You can go almost anywhere in the country and if you travel through farmland one thing will remain constant: you will see a red barn. Red barns are nostalgic and traditional, and feel like a piece of America.
But, red barns aren’t just red for no reason. Hundreds of years ago, it had a very practical purpose.
According to the farmers almanac, the history of red barns goes back hundreds of years. Back then, farmers weren’t thinking about what color would give their property the best aesthetic. They were more concerned with protecting the wood in their barns so that they would stand the test of time.
A few centuries ago, things like paint and sealant weren’t widely available, especially on a farmer’s salary.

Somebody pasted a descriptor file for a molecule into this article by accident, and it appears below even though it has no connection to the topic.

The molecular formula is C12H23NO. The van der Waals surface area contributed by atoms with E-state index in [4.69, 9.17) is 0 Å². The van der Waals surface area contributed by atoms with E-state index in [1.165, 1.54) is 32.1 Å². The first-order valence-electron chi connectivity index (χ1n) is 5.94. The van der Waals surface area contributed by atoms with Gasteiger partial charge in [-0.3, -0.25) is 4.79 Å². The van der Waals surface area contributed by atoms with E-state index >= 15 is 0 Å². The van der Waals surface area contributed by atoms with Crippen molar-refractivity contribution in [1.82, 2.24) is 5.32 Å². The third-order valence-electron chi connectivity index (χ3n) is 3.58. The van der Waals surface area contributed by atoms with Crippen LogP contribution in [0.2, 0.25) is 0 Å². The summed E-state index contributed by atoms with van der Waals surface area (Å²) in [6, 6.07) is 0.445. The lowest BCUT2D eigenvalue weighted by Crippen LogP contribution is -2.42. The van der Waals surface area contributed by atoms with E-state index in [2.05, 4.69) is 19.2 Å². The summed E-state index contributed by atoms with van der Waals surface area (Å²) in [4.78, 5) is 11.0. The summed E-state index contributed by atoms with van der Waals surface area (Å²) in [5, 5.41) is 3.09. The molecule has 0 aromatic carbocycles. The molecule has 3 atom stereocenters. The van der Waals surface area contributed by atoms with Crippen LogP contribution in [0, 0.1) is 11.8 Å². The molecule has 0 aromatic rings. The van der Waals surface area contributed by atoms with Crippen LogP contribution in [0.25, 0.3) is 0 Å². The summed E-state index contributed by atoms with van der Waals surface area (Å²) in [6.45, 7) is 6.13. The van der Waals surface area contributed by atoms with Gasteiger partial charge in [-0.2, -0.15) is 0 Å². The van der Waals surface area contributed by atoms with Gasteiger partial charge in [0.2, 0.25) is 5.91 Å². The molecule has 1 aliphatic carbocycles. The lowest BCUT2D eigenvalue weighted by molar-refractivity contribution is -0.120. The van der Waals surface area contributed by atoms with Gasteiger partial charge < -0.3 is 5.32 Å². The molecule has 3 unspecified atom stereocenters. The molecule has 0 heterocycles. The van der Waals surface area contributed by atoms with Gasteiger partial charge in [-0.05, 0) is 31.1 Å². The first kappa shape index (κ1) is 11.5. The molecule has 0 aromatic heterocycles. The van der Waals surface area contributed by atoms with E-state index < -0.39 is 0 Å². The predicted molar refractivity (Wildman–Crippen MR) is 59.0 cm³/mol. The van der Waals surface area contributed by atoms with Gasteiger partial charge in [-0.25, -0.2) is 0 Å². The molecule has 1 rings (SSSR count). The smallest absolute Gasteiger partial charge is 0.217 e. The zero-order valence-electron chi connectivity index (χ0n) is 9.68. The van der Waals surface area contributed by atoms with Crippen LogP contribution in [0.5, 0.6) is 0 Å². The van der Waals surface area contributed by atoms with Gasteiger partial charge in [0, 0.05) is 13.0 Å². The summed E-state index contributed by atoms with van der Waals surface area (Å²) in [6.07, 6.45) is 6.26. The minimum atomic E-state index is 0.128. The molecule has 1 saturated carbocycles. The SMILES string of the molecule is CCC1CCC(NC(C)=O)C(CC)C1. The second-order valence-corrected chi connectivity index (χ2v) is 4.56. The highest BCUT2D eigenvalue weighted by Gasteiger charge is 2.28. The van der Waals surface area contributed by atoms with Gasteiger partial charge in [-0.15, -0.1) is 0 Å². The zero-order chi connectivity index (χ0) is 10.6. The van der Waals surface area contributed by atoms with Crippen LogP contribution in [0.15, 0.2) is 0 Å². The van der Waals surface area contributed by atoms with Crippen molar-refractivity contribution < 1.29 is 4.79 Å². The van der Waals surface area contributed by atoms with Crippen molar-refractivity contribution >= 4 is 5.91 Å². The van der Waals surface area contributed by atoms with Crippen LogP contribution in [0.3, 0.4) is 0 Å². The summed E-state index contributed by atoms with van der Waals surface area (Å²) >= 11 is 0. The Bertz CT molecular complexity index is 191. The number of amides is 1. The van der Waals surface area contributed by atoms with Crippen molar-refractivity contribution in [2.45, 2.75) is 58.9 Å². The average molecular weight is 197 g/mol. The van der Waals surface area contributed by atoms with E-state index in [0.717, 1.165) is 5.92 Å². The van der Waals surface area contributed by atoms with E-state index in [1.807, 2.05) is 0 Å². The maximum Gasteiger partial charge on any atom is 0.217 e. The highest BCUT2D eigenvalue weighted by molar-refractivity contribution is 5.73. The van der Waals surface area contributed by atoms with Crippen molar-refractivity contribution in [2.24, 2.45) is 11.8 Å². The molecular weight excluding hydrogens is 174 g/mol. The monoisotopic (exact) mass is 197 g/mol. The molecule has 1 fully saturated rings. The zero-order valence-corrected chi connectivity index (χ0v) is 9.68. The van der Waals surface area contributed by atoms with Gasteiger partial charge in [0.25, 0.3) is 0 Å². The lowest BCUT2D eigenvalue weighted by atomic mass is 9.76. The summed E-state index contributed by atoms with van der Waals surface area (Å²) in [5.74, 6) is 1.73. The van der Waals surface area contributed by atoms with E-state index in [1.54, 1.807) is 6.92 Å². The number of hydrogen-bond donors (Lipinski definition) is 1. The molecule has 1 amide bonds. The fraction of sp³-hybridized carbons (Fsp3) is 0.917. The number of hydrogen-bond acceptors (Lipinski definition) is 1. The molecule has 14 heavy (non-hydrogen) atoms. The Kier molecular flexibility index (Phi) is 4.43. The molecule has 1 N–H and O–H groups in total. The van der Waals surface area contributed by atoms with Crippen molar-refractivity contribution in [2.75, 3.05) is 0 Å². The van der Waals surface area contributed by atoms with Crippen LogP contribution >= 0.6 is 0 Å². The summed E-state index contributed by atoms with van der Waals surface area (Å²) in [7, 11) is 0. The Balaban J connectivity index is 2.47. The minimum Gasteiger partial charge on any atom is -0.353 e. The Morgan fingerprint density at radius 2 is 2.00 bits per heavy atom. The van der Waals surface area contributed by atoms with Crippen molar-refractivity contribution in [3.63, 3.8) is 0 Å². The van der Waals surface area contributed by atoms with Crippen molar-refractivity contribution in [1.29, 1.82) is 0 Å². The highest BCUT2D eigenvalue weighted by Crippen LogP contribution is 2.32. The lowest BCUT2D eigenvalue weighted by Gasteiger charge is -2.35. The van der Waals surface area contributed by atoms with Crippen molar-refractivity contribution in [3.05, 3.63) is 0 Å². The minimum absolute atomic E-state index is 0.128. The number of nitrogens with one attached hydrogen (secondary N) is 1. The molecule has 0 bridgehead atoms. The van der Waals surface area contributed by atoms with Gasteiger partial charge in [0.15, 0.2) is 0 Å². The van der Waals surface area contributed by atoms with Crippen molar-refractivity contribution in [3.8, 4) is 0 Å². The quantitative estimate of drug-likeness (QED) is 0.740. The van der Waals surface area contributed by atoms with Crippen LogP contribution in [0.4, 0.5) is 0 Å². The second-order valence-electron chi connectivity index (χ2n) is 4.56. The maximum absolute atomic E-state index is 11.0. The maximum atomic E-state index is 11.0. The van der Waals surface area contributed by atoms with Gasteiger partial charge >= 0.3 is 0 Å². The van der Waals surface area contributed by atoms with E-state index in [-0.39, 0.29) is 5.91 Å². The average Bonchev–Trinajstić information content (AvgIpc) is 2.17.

So, as farmers often do, they used what was on hand or could easily get to create a concoction that would protect their barns. They mixed linseed oil, lime, milk and rust to coat the wood.
The rust provided a natural barrier against moss and fungus, and stained the barns the red color of the fire trucks we know and love today.
Today, we think of red barns as traditional and a way to connect with history and generations past. But, if a farmer pulls out a can of red paint today to tint his barn, he’s one step ahead of the original painters.
Of course, now farmers can protect their barns with sealants that defend against weather and mold. But there’s something so pure, simple, and refreshing about seeing a red barn and knowing that while it could be any color, most farmers carry on a centuries-old tradition.